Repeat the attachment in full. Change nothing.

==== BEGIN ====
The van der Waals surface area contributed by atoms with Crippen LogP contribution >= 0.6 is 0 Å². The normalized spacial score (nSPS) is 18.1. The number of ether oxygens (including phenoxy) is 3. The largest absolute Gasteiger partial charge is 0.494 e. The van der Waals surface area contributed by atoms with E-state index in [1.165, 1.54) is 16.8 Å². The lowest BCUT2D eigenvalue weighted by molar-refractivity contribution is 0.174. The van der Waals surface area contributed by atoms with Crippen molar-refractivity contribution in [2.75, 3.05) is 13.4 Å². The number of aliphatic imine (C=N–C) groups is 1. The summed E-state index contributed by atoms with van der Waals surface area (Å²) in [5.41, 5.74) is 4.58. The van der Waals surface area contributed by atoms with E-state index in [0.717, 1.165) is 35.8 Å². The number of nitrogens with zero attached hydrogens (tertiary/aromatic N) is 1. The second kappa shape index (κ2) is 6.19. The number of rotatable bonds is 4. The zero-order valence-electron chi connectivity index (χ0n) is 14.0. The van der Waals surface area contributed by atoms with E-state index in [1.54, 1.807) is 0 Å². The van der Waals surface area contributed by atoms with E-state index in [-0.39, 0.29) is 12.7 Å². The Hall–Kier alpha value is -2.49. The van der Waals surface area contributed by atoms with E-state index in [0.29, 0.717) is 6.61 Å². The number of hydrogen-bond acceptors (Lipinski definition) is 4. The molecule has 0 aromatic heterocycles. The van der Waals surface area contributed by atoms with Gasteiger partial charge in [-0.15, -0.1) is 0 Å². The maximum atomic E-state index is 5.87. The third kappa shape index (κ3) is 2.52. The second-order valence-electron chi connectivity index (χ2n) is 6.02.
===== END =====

The van der Waals surface area contributed by atoms with Crippen LogP contribution >= 0.6 is 0 Å². The normalized spacial score (nSPS) is 18.1. The number of ether oxygens (including phenoxy) is 3. The largest absolute Gasteiger partial charge is 0.494 e. The van der Waals surface area contributed by atoms with E-state index in [1.165, 1.54) is 16.8 Å². The lowest BCUT2D eigenvalue weighted by molar-refractivity contribution is 0.174. The van der Waals surface area contributed by atoms with Crippen molar-refractivity contribution in [2.75, 3.05) is 13.4 Å². The number of aliphatic imine (C=N–C) groups is 1. The summed E-state index contributed by atoms with van der Waals surface area (Å²) in [5.41, 5.74) is 4.58. The van der Waals surface area contributed by atoms with E-state index in [0.717, 1.165) is 35.8 Å². The number of nitrogens with zero attached hydrogens (tertiary/aromatic N) is 1. The second kappa shape index (κ2) is 6.19. The number of rotatable bonds is 4. The zero-order valence-electron chi connectivity index (χ0n) is 14.0. The van der Waals surface area contributed by atoms with E-state index in [1.54, 1.807) is 0 Å². The van der Waals surface area contributed by atoms with E-state index in [-0.39, 0.29) is 12.7 Å². The Hall–Kier alpha value is -2.49. The van der Waals surface area contributed by atoms with E-state index in [0.29, 0.717) is 6.61 Å². The number of hydrogen-bond acceptors (Lipinski definition) is 4. The molecule has 0 aromatic heterocycles. The van der Waals surface area contributed by atoms with Gasteiger partial charge in [-0.15, -0.1) is 0 Å². The maximum atomic E-state index is 5.87. The third kappa shape index (κ3) is 2.52. The second-order valence-electron chi connectivity index (χ2n) is 6.02.